My daughter usually goes to the grocery store with me. As a parent, I would like to think it is because she loves me and wants to be in my company, but it is more likely because almost every time we go, she talks me into a treat of some kind.
Sometimes it is a small toy ($1 matchbox cars are her favorite), but usually, it is a bag of M&Ms. We’ll reach the checkout line, and she’ll look up at me with her little blue eyes and squeaky voice and say, “Dad, can I have a treat?”
It is hard to say no, at least when she asks. Most of the time, she simply grabs the bag and chucks it on the conveyor belt with the rest of the groceries. She always asks me to open them as soon as we get in the car, even though we live less than a mile from the store.
I say all of this as a lead up to a simple point: My daughter really likes M&Ms. If I go to the store without her but still get her a bag, she’ll start panting like a dog when she sees them. They make her happy, and my wife and I use this to our advantage.
The Power of Bribes
Like most parents, my wife and I have a complicated relationship with bribes. We want our children to listen to us when we tell them what to do. We are the parents. They are the children. We are in charge. But then there are times when we are tired or worn out, or just need a break from arguing, and we fall into the trap a lot of parents do: if you do what we say, we will give you something you want.
This turned into a key part of our potty training process. Early on my daughter struggled to know when she had to go to the bathroom. There was a disconnect between feeling like she had to go and going to her toilet. To combat this, my wife and I wanted her to spend time simply sitting on the toilet—even if she said she didn’t need to go — to get accustomed to going to the bathroom there.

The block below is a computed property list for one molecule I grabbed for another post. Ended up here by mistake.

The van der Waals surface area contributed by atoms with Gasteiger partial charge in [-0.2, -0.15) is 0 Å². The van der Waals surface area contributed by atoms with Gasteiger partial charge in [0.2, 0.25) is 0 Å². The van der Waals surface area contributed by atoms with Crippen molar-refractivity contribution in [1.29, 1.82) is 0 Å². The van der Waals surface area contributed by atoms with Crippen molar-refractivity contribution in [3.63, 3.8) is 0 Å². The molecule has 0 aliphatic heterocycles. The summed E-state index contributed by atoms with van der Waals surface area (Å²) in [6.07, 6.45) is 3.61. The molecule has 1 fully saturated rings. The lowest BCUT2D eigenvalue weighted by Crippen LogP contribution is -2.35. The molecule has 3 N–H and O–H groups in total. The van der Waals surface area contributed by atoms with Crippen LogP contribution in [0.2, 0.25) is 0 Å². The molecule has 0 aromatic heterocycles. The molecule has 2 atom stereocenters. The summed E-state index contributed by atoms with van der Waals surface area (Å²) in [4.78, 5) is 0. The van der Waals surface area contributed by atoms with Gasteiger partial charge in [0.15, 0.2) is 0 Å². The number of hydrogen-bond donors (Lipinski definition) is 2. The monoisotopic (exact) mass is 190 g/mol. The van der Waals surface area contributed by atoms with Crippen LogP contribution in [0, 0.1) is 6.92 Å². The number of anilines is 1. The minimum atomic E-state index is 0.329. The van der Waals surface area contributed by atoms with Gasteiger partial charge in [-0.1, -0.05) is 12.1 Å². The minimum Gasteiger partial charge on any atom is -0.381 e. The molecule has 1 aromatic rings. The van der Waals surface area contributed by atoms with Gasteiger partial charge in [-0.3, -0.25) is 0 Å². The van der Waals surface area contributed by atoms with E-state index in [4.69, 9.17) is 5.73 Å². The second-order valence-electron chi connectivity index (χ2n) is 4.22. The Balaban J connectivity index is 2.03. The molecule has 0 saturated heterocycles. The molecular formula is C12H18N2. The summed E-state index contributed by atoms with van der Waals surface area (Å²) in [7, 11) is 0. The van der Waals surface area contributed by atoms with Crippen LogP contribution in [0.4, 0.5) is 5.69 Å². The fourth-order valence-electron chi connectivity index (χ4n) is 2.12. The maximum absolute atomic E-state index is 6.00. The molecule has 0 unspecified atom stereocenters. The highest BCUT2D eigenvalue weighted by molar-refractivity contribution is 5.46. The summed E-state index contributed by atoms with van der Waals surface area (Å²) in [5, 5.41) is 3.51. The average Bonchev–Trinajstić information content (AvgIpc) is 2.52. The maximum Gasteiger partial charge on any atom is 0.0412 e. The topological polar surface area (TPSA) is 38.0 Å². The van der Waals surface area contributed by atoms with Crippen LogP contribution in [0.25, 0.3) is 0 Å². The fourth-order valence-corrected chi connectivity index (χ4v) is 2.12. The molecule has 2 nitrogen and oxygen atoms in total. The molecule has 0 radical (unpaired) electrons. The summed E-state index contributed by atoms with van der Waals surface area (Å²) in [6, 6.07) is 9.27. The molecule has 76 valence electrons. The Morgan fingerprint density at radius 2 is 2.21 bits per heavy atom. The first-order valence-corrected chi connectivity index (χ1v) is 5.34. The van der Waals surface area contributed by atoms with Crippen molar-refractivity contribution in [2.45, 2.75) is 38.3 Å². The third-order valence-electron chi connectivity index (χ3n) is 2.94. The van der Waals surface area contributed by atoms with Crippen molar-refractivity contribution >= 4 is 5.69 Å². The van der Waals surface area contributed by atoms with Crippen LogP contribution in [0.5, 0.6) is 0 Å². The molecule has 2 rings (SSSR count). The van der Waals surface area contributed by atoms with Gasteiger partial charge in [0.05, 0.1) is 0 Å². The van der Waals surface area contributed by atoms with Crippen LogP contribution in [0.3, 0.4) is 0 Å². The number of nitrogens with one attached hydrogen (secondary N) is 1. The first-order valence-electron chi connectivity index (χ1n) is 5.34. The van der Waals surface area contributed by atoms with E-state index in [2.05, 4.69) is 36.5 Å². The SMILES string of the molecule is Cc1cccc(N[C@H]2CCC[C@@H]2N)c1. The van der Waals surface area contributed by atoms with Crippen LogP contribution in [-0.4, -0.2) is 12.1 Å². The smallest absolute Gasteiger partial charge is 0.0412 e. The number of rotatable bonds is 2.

Like most two-and-a-half-year-olds, she resisted. The problem was when she was not on the toilet she would have an accident and go to the bathroom on the floor. The answer to our problem was M&Ms.
We started to bribe my daughter to use the toilet. She would get one M&M if she sat on the toilet, two if she peed in the toilet and four if she pooped. We were happy just to get her to sit there. Once she got her M&M treat, she would sit on her toilet and watch television for a little bit. After a while, she would spend longer and longer amounts of time just sitting on the toilet, sometimes using it as she was expected.
It helped us reduce the number of accidents along with getting her accustomed to using the toilet. When she did go to the potty, we would cheer and then give her an earned M&M reward.
It can be difficult to know when to use a bribe for a child, but in this case, it worked. A few M&M’s were a small price to pay for our sanity.